# Find $\int_{0}^{\infty }\frac{\cos x-\cos x^2}{x}\mathrm dx$

Recently, I met a integration below \begin{align*} \int_{0}^{\infty }\frac{\sin x-\sin x^2}{x}\mathrm{d}x&=\int_{0}^{\infty }\frac{\sin x}{x}\mathrm{d}x-\int_{0}^{\infty }\frac{\sin x^{2}}{x}\mathrm{d}x\\ &=\int_{0}^{\infty }\frac{\sin x}{x}\mathrm{d}x-\frac{1}{2}\int_{0}^{\infty }\frac{\sin x}{x}\mathrm{d}x\\ &=\frac{1}{2}\int_{0}^{\infty }\frac{\sin x}{x}\mathrm{d}x=\frac{\pi }{4} \end{align*} the same way seems doesn't work in $$\int_{0}^{\infty }\frac{\cos x-\cos x^2}{x}\mathrm dx$$ but why? Then how to evaluate it? Thx!

• Not sure how to evaluate this analytically, but Wolfram Alpha gives the value $$\int_0^\infty\frac{\cos x-\cos x^2}{x}dx = -\frac{\gamma}{2}$$ where $\gamma$ is the Euler-Mascheroni constant. – Tom Jan 16 '17 at 4:05

## 2 Answers

Because $\displaystyle \int_{0}^{\infty }\frac{\cos x}{x}\, \mathrm{d}x$ does not converge, you can see here for a proof.

So we have to find another way to evaluate it.

I'll think about it and post a solution later.

Solution: \begin{align*} \int_{0}^{\infty }\frac{\cos x-\cos x^2}{x}\,\mathrm{d}x&=\lim_{\alpha \rightarrow \infty }\int_{0}^{\alpha }\frac{\cos x-\cos x^2}{x}\,\mathrm{d}x=\lim_{\alpha \rightarrow \infty }-\int_{0}^{\alpha }\frac{1-\cos x+\cos x^2-1}{x}\,\mathrm{d}x\\ &=\lim_{\alpha \rightarrow \infty }\left ( -\int_{0}^{\alpha }\frac{1-\cos x}{x}\,\mathrm{d}x+\int_{0}^{\alpha }\frac{1-\cos x^2}{x}\,\mathrm{d}x \right )\\ &=\lim_{\alpha \rightarrow \infty }\left ( -\int_{0}^{\alpha }\frac{1-\cos x}{x}\,\mathrm{d}x+\frac{1}{2}\int_{0}^{\alpha^{2} }\frac{1-\cos x}{x}\,\mathrm{d}x \right )\\ &=\lim_{\alpha \rightarrow \infty }\left \{ \mathrm{Ci}\left ( \alpha \right )-\gamma -\ln\alpha +\frac{1}{2}\left [ \gamma +\ln\alpha ^{2}-\mathrm{Ci}\left ( \alpha ^{2} \right ) \right ] \right \}\\ &=\lim_{\alpha \rightarrow \infty }\left [ -\frac{\gamma }{2}+\mathrm{Ci}\left ( \alpha \right )-\frac{1}{2}\mathrm{Ci}\left ( \alpha ^{2} \right ) \right ]\\ &=-\frac{\gamma }{2} \end{align*} where $\mathrm{Ci}\left ( \cdot \right )$ is Cosine Integral and we can easily find that $\mathrm{Ci}\left ( \alpha \right )$ goes to $0$ when $\alpha \rightarrow \infty$.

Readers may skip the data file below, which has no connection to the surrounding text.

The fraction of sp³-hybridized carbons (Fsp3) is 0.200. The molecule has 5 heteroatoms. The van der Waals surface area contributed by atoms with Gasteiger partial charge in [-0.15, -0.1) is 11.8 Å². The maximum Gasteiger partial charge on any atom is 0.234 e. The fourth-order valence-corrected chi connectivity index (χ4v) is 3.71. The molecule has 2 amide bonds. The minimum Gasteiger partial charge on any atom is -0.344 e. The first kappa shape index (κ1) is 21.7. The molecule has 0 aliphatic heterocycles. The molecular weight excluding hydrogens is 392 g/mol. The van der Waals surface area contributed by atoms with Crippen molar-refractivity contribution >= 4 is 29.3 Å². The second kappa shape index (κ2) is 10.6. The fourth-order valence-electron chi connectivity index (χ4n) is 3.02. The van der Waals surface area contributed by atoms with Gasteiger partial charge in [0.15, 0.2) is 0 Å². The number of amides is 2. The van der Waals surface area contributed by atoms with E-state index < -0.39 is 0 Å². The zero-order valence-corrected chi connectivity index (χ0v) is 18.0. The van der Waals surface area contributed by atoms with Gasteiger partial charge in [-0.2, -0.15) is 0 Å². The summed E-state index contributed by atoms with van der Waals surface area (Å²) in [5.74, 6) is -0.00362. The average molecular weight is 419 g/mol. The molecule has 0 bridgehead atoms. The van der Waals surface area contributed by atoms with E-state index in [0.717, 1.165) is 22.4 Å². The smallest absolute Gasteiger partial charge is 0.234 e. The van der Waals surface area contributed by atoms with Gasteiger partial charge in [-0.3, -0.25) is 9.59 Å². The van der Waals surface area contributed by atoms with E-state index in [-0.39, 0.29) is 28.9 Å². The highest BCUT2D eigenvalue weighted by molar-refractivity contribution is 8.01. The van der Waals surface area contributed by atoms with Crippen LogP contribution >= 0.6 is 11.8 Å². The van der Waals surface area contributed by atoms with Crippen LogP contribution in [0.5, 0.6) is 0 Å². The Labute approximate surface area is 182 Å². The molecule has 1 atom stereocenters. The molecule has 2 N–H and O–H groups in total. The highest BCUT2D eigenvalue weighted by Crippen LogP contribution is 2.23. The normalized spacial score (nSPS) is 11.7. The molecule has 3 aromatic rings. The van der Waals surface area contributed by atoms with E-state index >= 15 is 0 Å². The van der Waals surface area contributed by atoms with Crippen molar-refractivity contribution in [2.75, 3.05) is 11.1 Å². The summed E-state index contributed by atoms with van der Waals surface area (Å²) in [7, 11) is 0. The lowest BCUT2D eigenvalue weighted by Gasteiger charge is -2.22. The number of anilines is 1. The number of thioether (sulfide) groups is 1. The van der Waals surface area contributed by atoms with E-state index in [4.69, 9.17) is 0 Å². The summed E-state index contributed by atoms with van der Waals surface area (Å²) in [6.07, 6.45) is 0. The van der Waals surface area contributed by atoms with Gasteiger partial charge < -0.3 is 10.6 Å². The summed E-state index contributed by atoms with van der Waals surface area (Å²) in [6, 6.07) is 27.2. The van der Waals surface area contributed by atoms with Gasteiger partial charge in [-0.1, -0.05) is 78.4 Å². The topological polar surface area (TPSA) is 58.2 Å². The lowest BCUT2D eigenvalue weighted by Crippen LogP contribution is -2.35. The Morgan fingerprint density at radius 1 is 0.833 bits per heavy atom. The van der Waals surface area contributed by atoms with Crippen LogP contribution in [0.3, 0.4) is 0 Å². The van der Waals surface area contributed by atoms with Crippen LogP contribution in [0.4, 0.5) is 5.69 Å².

• I have never heard about the cosine integral, but thx anyway, I'll try to understand it. – user407289 Jan 16 '17 at 4:15
• @user407289 you're welcome! – Renascence_5. Jan 16 '17 at 4:16
• One may ask to show that $Ci(x)=\gamma+\log(x)+\int_0^\infty \frac{\cos(t)-1}{t}\,dt$. Do you have any ideas? I've posted a solution herein. – Mark Viola Jan 16 '17 at 19:03

We begin by noting that we can write the integral of interest as

\begin{align} \int_0^\infty \frac{\cos(x)-\cos(x^2)}{x}\,dx&=\int_0^\infty \frac{e^{ix}-e^{ix^2}}{x}\,dx-i\int_0^\infty\frac{\sin(x)-\sin(x^2)}{x}\,dx\\\\ &=\int_0^\infty \frac{e^{ix}-e^{ix^2}}{x}\,dx-i\pi/4 \tag 1 \end{align}

Using Cauchy's Integral Theorem, we can write the right-hand side of $(1)$ as

$$\int_0^\infty \frac{e^{ix}-e^{ix^2}}{x}\,dx-i\pi/4 =\int_0^\infty \frac{e^{-x}-e^{-x^2}}{x}\,dx \tag 2$$

Integrating by parts the integral on the right-hand side of $(2)$ with $u=e^{-x}-e^{-x^2}$ and $v=\log(x)$ reveals

\begin{align} \int_0^\infty \frac{e^{-x}-e^{-x^2}}{x}\,dx &=\int_0^\infty \log(x) e^{-x}\,dx-\int_0^\infty 2x\log(x)e^{-x^2}\,dx\\\\ &=\frac12 \int_0^\infty e^{-x}\log(x)\,dx\\\\ &=-\frac12\gamma \end{align}

And we are done!

NOTE:

In the note at the end of THIS ANSWER, I showed that $\gamma$ as given by $\gamma=-\int_0^\infty e^{-x}\,\log(x)\,dx$ is equal to $\gamma$ as expressed by the limit $\gamma=\lim_{n\to \infty}\left(-\log(n)+\sum_{k=1}^n\frac1k\right)$.